Vancouver loves to boast about its outstanding restaurant scene, and sure, we’re spoiled here with our diverse dining options.
Those who are so obsessed with food that they have cookbooks on their bedside table and like to think about what to have for dinner during breakfast (hello) may worry that heading out of town will mean food that pales in comparison, a nonstop buffet of chicken tenders and subpar sandwiches.
But fret not, Vancouverites: there are some fine culinary experiences to be had far beyond our city limits.
A trip to the relaxing, walkable seaside provincial capital would not be complete without a stop at Fan Tan Alley in historic Chinatown, the colourful, crowded street being named the narrowest in North America. Right nearby is Olo (509 Fisgard Street), a locavore restaurant with Brad Holmes at the helm.
The executive chef’s name may be familiar to Vancouverites; he used to work at Lumière and West, studying under Rob Feenie and David Hawksworth. A member of the Slow Food Chefs Alliance, Holmes prides himself on knowing by name the 50 or so farmers, foragers, and small suppliers from whom he sources his food.
The menu is always changing, but examples of dishes include lamb tartare, alder-smoked salmon, balsamic beets, and lingcod with gnocchi and a herb-and-shellfish foam. There are family-style dinners and tasting menus, plus weekend brunch—try the sweet soufflé pancakes with poached rhubarb, honey, and yogurt.
You’ve got no shortage of options here, from Mexican to Mongolian and all sorts of burgers in between. And despite the prevalence of sushi in Vancouver, don’t overlook Japanese cuisine here. There’s a reason Sushi Village (4272 Mountain Square) is still going strong after more than three decades in operation.
Head chef Hideki Kobayashi offers everything from spicy ahi poké to hot-pot dinners for two with thinly sliced sirloin in sukiyaki sauce with raw egg. Check out his creative rolls, too, like the Pumpkin Delight, with pumpkin tempura, takuan (pickled daikon radish), enoki mushrooms, beets, cilantro, sesame mayo, and balsamic reduction. Pair them with a potent sake margarita, available in fun flavours like strawberry melon and strawberry banana.
Oh, Pemby, home of one of the best restaurants in Canada. Mile One Eating House (7–7330 Arbutus Street) has everything a discerning foodie could ever want: a menu that showcases regional producers and delicious, expertly executed, top-quality food. You’ll find Cache Creek natural beef, Fraser Valley duck and smoked bacon, Salmon Arm chicken, Little Qualicum cheese, Pemberton potatoes (obviously)… The list goes on.
Try the Two Rivers slow-roasted beef-brisket sandwich with Okanagan-apple sauerkraut, Mount Moriarty cheese, arugula, and red onion on a baked buttermilk bun.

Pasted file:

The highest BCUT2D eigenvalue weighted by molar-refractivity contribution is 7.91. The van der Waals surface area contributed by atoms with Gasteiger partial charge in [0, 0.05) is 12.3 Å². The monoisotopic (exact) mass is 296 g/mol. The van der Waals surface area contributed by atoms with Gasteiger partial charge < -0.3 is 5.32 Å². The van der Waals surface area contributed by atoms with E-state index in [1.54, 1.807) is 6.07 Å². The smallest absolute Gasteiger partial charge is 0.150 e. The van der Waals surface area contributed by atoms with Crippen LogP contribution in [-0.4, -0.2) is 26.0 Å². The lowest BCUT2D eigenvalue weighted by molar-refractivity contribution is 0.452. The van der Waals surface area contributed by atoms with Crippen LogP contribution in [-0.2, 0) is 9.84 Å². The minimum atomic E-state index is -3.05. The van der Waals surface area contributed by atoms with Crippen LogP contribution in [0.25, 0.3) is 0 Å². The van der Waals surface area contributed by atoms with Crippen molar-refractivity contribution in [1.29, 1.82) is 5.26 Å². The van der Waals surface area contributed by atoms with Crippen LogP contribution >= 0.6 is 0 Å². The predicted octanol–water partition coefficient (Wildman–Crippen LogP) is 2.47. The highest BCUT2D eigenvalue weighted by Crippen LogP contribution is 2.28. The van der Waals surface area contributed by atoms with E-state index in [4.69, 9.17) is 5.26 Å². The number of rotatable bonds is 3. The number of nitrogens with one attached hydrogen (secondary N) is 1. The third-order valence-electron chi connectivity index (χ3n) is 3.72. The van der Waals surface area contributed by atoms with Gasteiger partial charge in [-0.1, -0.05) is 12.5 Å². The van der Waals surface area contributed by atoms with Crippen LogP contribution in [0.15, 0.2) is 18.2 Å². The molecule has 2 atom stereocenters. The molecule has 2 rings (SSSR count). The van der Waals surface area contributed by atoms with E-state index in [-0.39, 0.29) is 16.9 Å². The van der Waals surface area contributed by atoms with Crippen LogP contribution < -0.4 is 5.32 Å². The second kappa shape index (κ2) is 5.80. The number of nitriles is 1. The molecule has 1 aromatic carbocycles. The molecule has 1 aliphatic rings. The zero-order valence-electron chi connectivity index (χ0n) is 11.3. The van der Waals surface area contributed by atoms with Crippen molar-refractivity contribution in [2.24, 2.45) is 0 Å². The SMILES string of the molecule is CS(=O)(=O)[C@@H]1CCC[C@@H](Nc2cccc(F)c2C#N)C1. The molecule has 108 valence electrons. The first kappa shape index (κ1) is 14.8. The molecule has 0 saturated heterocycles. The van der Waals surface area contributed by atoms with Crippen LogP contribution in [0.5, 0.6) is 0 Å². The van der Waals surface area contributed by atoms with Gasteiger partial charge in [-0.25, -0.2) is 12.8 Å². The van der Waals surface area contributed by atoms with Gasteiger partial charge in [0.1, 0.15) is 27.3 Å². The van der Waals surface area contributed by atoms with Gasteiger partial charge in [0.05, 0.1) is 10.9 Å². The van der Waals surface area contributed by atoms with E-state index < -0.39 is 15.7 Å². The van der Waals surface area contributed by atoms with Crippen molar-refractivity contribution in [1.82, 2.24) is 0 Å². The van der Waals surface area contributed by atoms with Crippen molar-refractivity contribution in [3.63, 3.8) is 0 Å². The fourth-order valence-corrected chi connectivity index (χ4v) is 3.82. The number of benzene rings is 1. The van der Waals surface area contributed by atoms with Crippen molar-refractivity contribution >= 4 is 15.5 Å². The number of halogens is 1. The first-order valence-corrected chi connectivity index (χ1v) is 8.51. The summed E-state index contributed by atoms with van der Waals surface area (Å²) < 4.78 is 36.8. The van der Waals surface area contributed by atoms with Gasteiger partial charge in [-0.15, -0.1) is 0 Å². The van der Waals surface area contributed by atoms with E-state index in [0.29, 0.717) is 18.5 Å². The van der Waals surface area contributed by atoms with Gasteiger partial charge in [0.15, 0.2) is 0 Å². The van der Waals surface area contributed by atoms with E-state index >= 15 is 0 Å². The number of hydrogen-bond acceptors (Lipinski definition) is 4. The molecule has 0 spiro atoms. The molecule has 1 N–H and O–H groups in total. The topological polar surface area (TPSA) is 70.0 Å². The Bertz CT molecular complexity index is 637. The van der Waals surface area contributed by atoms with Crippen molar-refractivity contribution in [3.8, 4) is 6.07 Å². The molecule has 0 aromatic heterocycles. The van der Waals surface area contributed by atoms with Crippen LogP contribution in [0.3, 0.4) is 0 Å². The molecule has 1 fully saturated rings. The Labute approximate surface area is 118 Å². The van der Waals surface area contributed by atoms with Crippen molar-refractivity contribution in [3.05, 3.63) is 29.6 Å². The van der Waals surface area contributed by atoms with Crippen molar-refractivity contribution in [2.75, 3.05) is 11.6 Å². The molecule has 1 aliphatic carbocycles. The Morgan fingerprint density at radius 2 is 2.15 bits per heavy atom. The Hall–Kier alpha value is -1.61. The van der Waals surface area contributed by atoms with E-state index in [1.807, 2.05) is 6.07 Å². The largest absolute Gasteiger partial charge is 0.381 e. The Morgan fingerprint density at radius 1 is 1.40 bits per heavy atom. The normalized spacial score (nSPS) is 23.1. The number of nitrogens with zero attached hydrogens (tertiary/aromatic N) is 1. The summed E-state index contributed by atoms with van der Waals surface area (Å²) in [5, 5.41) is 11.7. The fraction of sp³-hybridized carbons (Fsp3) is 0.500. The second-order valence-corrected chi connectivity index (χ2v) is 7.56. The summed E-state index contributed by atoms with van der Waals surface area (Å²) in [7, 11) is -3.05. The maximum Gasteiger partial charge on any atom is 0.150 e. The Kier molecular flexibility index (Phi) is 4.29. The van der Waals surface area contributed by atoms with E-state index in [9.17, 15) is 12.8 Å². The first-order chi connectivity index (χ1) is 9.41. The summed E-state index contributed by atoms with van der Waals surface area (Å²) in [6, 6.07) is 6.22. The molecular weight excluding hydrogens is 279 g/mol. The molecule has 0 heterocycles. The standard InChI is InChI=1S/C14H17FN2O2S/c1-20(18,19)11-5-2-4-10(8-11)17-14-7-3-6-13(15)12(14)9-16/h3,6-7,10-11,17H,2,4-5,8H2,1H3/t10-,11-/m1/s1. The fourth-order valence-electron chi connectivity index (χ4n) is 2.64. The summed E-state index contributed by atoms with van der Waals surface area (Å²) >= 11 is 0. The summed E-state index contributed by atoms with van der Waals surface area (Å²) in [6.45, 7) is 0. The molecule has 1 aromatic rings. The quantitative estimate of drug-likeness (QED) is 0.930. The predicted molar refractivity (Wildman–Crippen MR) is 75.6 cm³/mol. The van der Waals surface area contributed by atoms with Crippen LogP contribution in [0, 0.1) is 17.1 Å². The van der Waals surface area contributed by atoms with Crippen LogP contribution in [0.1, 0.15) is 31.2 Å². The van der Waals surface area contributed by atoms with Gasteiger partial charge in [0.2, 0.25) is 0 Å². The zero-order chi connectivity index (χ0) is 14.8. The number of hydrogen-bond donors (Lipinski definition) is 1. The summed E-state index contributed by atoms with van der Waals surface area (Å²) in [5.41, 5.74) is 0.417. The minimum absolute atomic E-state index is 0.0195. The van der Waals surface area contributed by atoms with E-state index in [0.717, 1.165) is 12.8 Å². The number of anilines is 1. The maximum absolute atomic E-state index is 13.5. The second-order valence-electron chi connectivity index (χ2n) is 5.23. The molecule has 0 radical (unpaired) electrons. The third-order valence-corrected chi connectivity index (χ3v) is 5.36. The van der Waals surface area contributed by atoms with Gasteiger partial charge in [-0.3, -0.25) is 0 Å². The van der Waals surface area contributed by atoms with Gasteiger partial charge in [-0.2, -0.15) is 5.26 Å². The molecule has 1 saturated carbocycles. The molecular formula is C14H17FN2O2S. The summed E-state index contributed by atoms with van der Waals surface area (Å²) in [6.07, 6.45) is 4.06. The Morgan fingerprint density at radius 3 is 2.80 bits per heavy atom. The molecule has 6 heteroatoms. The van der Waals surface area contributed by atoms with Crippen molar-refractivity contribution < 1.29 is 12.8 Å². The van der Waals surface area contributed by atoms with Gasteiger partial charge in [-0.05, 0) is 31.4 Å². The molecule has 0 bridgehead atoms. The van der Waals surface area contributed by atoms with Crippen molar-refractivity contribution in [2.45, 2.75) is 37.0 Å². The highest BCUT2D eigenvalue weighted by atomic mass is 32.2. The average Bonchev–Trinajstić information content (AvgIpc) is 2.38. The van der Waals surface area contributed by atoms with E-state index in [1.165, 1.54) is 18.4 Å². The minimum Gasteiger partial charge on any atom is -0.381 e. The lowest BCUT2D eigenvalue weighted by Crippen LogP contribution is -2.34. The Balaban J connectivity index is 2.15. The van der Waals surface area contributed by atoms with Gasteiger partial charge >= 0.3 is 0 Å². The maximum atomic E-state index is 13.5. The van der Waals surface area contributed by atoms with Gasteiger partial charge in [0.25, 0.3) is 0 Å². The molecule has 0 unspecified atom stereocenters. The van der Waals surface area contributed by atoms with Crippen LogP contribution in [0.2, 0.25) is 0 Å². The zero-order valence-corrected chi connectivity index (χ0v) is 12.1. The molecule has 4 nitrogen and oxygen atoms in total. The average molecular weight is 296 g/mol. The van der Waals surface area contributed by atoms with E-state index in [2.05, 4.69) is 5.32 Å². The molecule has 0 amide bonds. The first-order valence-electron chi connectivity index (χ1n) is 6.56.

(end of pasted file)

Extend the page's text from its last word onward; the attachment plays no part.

Mile One’s craft-beer program features ales from Red Truck Beer Company, Postmark Brewing, and Hearthstone Brewery, among many others; wines on tap include CedarCreek Estate Winery, Blasted Church Vineyards, and Stag’s Hollow winery. Worth a day trip from Vancouver.
Unless you’ve been living in a fog, you’ve heard of Wolf in the Fog (150 4 Street), the Tuff City resto that’s made waves across the country ever since day one. With art made out of pieces of driftwood and old surfboards, this place nails the concept of local, fresh, seasonal food with items like salal-infused gin, Bamfield seaweed, chanterelle mushrooms foraged in the forests right outside of town, and, of course, fish that comes in daily from a dock that’s a block away.
Executive chef and owner Nick Nutting used to work at the Pointe Restaurant at Wickaninnish Inn. The calibre of the food is on par with that at Bishop’s, but it’s served up Tofino-style; sharing is encouraged.
One of its signature items is its potato-crusted oyster, with the Quadra Island bivalve wrapped in shoestring potato crust and served with julienned green apple and truffle oil. Be sure to start off with a Cedar Sour, a fragrant cocktail made with cedar-infused rye and lemon-thyme syrup—liquid rainforest in a glass.
With the wine-touring business booming, there are plenty of terrific winery restaurants to try out between sips. Miradoro at Tinhorn Creek (537 Tinhorn Creek Road, Oliver)—a joint venture of Tinhorn Creek and Manuel Ferreira, former owner of Le Gavroche—earned the title of best winery restaurant in the Georgia Straight’s annual Golden Plates Awards, voted on by readers, for 2017 and 2016.
Chef Jeff Van Geest offers seasonal, contemporary Mediterranean-inspired wine-country cuisine. Menu items change, but examples of standout dishes include a yogurt-braised lamb shank with pistachio, mint, and cilantro accompanied by green chickpea hummus, sumac flatbread, and salted cucumber, as well as halibut in paella consommé with chorizo, confit potatoes, baby octopus, lobster oil, and spring greens.
With a panoramic view of the Golden Mile Bench, the restaurant also makes authentic al forno Neapolitan pizza.